For Chef Geoff Felsenthal, cooking is all or nothing.
“Some people give 100%—I try and give 1,000%,” Felsenthal said.
That’s what makes leaving Sun Valley Culinary Institute so difficult.
“I loved it. I’ll miss it every day. It was spectacular,” Felsenthal said. “I’ve only been gone four days now, and it’s very hard for me to let go of what we have created ... I feel I have so much more to give.”
Felsenthal has retired as the Institute’s Culinary Director.
“I thought now would be a good opportunity to take a step back, start to slow down in my work-life balance,” Felsenthal said. “I also want to give back to my wife, who has stood by me for the last 30 plus-years of our marriage where I’ve been basically consumed with work.”
Karl Uri is the executive director of SVCI.
“It has been a pleasure to work with Geoff over the last 18 months. His dedication to his students and the Sun Valley Culinary Institute will never be forgotten,” Uri said. “He will always be a part of SVCI.”
During his tenure, Felsenthal launched the new programs including Tuesday Night Takeouts and Sunday Night Suppers. He was the inaugural instructor for the Institute’s professional culinary arts program, helping students into real restaurants through externships.
For him, to teach is to inspire passion.
“You start from scratch everyday—it’s a new beginning,” Felsenthal said. “It’s like you’re an actor on stage, and every day is a new performance. You have the opportunity to go out there and make people very happy with something that you enjoy.”
His biggest piece of advice to students? Stay inquisitive.
“They have to immerse themselves in the culture of cuisine, become sponges and ask as many questions possible of every chef they come across,” Felsenthal said. “As the years progress, they will have a notebook full of great ideas ... You don’t want students who show up and go through the motions and then go home.”
Students will send him photos of dishes they work on at night.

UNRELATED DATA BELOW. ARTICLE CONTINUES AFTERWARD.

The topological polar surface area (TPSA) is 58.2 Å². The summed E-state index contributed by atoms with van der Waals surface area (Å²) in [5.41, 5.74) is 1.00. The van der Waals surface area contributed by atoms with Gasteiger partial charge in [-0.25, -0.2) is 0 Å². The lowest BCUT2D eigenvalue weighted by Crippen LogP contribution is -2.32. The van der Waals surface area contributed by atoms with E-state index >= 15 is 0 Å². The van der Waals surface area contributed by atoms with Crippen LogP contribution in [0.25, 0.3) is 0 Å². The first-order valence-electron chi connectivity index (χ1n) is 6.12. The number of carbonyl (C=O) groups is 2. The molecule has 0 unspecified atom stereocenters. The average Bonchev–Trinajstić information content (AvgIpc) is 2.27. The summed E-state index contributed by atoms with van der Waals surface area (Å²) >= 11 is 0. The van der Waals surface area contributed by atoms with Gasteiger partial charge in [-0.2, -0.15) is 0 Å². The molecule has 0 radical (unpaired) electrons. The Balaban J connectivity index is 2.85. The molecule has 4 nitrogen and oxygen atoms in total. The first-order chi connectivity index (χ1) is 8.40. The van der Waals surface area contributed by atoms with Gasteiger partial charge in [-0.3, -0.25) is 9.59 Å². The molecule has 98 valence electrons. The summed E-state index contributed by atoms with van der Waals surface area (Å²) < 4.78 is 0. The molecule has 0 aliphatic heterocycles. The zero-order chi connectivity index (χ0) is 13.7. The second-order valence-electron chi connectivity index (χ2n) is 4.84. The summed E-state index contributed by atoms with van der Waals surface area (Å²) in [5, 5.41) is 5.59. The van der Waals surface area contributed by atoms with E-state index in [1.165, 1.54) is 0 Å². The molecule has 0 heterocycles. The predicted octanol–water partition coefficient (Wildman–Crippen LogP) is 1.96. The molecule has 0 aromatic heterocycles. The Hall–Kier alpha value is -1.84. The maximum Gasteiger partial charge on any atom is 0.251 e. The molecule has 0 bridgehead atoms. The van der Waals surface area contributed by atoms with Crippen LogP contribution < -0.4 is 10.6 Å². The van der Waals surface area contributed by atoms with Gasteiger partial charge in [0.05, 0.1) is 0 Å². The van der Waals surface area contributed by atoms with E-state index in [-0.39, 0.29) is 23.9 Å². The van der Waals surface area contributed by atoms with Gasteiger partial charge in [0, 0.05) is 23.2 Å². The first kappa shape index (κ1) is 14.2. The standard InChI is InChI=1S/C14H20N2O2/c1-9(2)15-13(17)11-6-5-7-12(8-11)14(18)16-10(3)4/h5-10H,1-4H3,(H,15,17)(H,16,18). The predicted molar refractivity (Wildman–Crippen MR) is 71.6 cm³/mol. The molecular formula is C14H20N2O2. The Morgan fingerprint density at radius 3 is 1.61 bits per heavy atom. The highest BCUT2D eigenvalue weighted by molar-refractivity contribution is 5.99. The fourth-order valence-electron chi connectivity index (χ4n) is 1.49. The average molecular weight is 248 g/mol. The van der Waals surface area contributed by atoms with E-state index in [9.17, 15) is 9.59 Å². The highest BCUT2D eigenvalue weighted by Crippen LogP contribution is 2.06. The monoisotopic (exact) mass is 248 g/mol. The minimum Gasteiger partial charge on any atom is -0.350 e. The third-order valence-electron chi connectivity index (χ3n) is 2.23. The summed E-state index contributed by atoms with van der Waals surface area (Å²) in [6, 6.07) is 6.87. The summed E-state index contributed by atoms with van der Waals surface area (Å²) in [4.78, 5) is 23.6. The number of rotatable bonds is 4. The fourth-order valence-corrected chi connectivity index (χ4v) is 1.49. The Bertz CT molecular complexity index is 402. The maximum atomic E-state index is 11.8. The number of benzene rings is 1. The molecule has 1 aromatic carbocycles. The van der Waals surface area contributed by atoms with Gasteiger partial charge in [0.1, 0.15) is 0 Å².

“That’s what you want from your students—you want them to go home and practice their skill set instead of just picking up the TV tuner and cracking open a beer,” Felsenthal said. “At their young age, in their 20s, you have to live and breathe it, because there are so many great chefs out there.”
He wants his students to take pride in what they do.
“You can see the fruits of your labor and the rewards of what you put into your grind on a daily basis,” Felsenthal said. “You’ll know when you’ve done a good job when you’ve made a perfectly cooked piece of salmon that somebody thoroughly enjoys.”
He started with four students and ended with seven.
“That change from the nerves they started with on day one to the confidence to believe in themselves by the end of one year, that’s the most rewarding,” Felsenthal said.
The culinary education landscape now is much different than back when he was learning.
“I went to school with teachers who are from Europe,” Felsenthal said. “They’re very driven and very motivated. If you made a mistake, they would let you know.”
Now it’s a more inclusive model, one built on mutual respect.
“We treat everybody like we’d like to be treated, with admiration and patience,” Felsenthal said. “I got yelled at a lot as a student. Now, we don’t really yell at students. You get more with honey than vinegar, so to speak.”
His culinary journey started 50 years ago as a busboy in an Italian restaurant at the age of 15. Each night, he received a plate of homemade lasagna and garlic bread.
“I ate famously,” Felsenthal said. “My mom was a horrible cook, so I look forward to going to work every night.”
From there, he sought out the most talented chefs he could shadow.
“When I graduated culinary school, it wasn’t about the money to me, it was about who I could work with that was the best at what they were doing,” Felsenthal said.
He would come in on his days off and work for free, even if it was just washing dishes.
“I was there to prove that I was a valuable asset to them,” Felsenthal said. “It didn’t matter as long as I left learning something more than when I came to work that day.”
He went to Asia to study. He would go on to open successful restaurants in Chicago and New York before changing directions and heading to Idaho.
“I came to a point in my life where my family was going one way and I was going the other, due to the nature of the business and my commitment to making sure that I was successful.”
That’s why he became an educator. Originally, he was only supposed to stay in Sun Valley for a year, but he loved it so much, he extended his stay.
“There’s a nucleus of some really tasty food,” Felsenthal said. “Certainly not what you get in big cities, but the chefs here are very talented and very passionate about what they do.”
In September, they will move back to Chicago and enjoy sushi and tequila.
“I would tell the new director to keep pushing,” Felsenthal said. “Give everything you have to make the school grow.” ￼